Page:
NPL in the UK and NBS in the US are founded to make measurements and standards using methods from physics.
The Pure Food and Drug Act effectively founds the US Food & Drug Administration.
Volunteers contribute abstracts to the first issue of Chemical Abstracts published in the US; this system is in place through the 1960s.
Whitehead and Russell attempt to present mathematics formalized in terms of logic.
Paul Otlet and Henri La Fontaine collected twelve million index cards of information, planning to create a world center for answering factual questions.
The Al Munro Elias Bureau starts producing scorecards and statistics on baseball.
CRC publishes the first edition of the Handbook of Chemistry and Physics.
Frank and Lillian ("Cheaper by the Dozen") Gilbreth introduce flow charts as a way to represent processes.
The US Congress initiates systematic codification of US laws.
Ronald Fisher and others lay the foundations for modern statistics.
The International Commission on Illumination (CIE) introduces XYZ perceptual color space.
The AC Nielsen Company creates a "retail index" for tracking the flow of food and drug purchases.
George Gallup founds the American Institute of Public Opinion and begins collecting opinion polls.
Alonzo Church introduces lambda calculus as an algebra-style notation for computations.
Turing shows that any reasonable computation can be done by programming a fixed universal machine—and then speculated that such a machine could emulate the brain.
Under FDR's New Deal Social Security program, the first Social Security numbers are issued.
Gertrude Blanch is the mathematical leader in a WPA project to tabulate higher mathematical functions published by Columbia University Press.
The USGS begins collecting aerial photos of the US.
Official three-character airport codes come into use.
The arrival of digital electronic computers provides the mechanism by which computations of all kinds can be automated with increasing efficiency.
Chester Carlson patents the photocopier, and in 1949 the "Xerox Model A" photocopier begins production.
The New York Times introduces an index of book popularity.
The ASCC general-purpose electromechanical computer, used in the war effort during World War II, is shipped to Harvard in February 1944.
Vannevar Bush speculates on the idea of a "memex" device that will provide computerized access to the world's knowledge.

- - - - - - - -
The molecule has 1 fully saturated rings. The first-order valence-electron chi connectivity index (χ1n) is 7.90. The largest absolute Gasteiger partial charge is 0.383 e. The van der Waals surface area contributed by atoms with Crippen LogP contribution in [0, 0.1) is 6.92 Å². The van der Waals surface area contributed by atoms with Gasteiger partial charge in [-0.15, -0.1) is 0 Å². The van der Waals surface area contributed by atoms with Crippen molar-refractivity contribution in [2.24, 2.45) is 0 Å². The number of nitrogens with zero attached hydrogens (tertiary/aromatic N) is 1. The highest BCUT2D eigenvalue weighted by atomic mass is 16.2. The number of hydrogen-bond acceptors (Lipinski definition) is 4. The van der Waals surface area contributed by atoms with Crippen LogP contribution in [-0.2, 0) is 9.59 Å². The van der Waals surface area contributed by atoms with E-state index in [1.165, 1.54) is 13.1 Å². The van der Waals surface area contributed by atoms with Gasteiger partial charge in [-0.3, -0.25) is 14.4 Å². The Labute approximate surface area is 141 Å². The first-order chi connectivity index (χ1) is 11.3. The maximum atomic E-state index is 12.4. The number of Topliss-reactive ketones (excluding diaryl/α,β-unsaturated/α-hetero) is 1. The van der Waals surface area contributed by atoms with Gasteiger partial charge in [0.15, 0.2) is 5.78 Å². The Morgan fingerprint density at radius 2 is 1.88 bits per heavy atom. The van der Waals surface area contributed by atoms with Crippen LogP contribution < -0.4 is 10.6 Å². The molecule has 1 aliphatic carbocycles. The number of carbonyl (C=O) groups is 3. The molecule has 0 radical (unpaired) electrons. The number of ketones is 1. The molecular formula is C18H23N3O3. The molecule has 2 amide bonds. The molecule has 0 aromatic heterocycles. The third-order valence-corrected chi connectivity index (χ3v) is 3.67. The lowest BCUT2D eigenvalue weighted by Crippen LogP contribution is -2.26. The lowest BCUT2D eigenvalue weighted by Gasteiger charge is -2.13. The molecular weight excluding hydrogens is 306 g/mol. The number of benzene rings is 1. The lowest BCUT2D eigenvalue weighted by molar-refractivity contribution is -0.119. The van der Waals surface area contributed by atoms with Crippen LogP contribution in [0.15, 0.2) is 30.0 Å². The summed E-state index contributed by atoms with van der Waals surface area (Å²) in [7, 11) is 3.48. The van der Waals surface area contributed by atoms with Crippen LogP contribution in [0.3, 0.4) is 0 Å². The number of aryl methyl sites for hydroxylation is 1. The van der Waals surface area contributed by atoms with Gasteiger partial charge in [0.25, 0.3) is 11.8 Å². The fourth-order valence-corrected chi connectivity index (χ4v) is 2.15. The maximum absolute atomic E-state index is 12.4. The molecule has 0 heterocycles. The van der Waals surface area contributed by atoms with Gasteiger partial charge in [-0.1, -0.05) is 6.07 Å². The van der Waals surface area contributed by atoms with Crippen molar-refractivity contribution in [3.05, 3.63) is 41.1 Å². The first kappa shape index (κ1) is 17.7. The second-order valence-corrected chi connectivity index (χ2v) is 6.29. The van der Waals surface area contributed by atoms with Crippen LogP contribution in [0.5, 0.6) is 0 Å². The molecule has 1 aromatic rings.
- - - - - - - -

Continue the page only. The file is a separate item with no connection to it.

Malcolm Dyson invents the IUPAC system for naming chemicals.
The Minor Planet Center is founded to collect all reports of new asteroids and comets.
AT&T develops a telephone numbering scheme that encompasses 20 North American countries to facilitate direct dialing with ten-digit numbers, with a three-digit area code followed by a seven-digit local number.
The first serious weather simulation is run on the ENIAC computer.
Computational linguistics puts the concepts of grammar into an algorithmic form that promises to automate processes of language understanding.
Artificial Intelligence defines a research program for developing computers that show general intelligence which leads to many spinoffs important for specific purposes.
From the Tracy and Hepburn movie Desk Set to TV's Batman and Star Trek to HAL in 2001: A Space Odyssey and the robots of Isaac Asimov, the public becomes used to the idea that computers will eventually have human-like knowledge and reasoning.
The first edition of Ethnologue is published, cataloging statistics and data about living languages of the world.
The SI (metre, kilogram, second, ampere, kelvin, candela) system of units is defined.
Arthur Rosenfeld assembles a table of all known elementary particles.
Fortran, COBOL, ALGOL and other early computer languages define the concept of a precise formal representation for tasks to be performed by computers.
Grace Hopper invents one of the first compiler-related tools and popularizes the idea of machine-independent languages, which leads to the development of COBOL.
Computer scientist Arthur Samuel coins the term "machine learning" to describe construction of algorithms that can learn from and make predictions on data.